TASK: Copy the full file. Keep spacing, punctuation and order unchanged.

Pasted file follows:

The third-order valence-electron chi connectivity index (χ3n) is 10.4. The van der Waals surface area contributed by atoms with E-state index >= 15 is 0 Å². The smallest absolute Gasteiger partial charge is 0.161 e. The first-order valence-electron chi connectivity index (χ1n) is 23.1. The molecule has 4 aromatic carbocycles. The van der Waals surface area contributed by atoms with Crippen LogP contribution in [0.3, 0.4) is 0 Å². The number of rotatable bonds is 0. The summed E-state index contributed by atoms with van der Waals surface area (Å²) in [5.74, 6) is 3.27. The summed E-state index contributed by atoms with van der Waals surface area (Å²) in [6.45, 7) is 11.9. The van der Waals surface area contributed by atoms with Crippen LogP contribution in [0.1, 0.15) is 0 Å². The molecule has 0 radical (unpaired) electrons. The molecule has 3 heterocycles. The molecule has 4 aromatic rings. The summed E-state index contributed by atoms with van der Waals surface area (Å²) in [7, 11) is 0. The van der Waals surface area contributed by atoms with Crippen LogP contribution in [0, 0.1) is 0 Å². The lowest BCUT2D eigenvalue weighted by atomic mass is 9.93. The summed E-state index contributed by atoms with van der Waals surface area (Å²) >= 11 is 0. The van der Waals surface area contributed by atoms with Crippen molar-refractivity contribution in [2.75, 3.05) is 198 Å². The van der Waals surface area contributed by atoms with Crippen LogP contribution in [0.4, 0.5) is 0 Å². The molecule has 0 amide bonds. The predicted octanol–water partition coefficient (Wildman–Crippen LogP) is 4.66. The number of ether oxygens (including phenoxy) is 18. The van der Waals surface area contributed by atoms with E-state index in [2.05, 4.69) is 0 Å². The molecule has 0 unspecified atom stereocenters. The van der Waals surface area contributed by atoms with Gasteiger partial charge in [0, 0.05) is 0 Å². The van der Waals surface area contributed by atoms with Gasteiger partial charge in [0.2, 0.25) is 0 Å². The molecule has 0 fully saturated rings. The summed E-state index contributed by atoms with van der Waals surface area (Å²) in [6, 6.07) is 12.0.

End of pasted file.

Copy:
The third-order valence-electron chi connectivity index (χ3n) is 10.4. The van der Waals surface area contributed by atoms with E-state index >= 15 is 0 Å². The smallest absolute Gasteiger partial charge is 0.161 e. The first-order valence-electron chi connectivity index (χ1n) is 23.1. The molecule has 4 aromatic carbocycles. The van der Waals surface area contributed by atoms with Crippen LogP contribution in [0.3, 0.4) is 0 Å². The number of rotatable bonds is 0. The summed E-state index contributed by atoms with van der Waals surface area (Å²) in [5.74, 6) is 3.27. The summed E-state index contributed by atoms with van der Waals surface area (Å²) in [6.45, 7) is 11.9. The van der Waals surface area contributed by atoms with Crippen LogP contribution in [0.1, 0.15) is 0 Å². The molecule has 0 radical (unpaired) electrons. The molecule has 3 heterocycles. The molecule has 4 aromatic rings. The summed E-state index contributed by atoms with van der Waals surface area (Å²) in [7, 11) is 0. The van der Waals surface area contributed by atoms with Crippen LogP contribution in [0, 0.1) is 0 Å². The lowest BCUT2D eigenvalue weighted by atomic mass is 9.93. The summed E-state index contributed by atoms with van der Waals surface area (Å²) >= 11 is 0. The van der Waals surface area contributed by atoms with Crippen molar-refractivity contribution in [2.75, 3.05) is 198 Å². The van der Waals surface area contributed by atoms with Crippen LogP contribution in [0.4, 0.5) is 0 Å². The molecule has 0 amide bonds. The predicted octanol–water partition coefficient (Wildman–Crippen LogP) is 4.66. The number of ether oxygens (including phenoxy) is 18. The van der Waals surface area contributed by atoms with E-state index in [2.05, 4.69) is 0 Å². The molecule has 0 unspecified atom stereocenters. The van der Waals surface area contributed by atoms with Gasteiger partial charge in [0, 0.05) is 0 Å². The van der Waals surface area contributed by atoms with Gasteiger partial charge in [0.2, 0.25) is 0 Å². The molecule has 0 fully saturated rings. The summed E-state index contributed by atoms with van der Waals surface area (Å²) in [6, 6.07) is 12.0.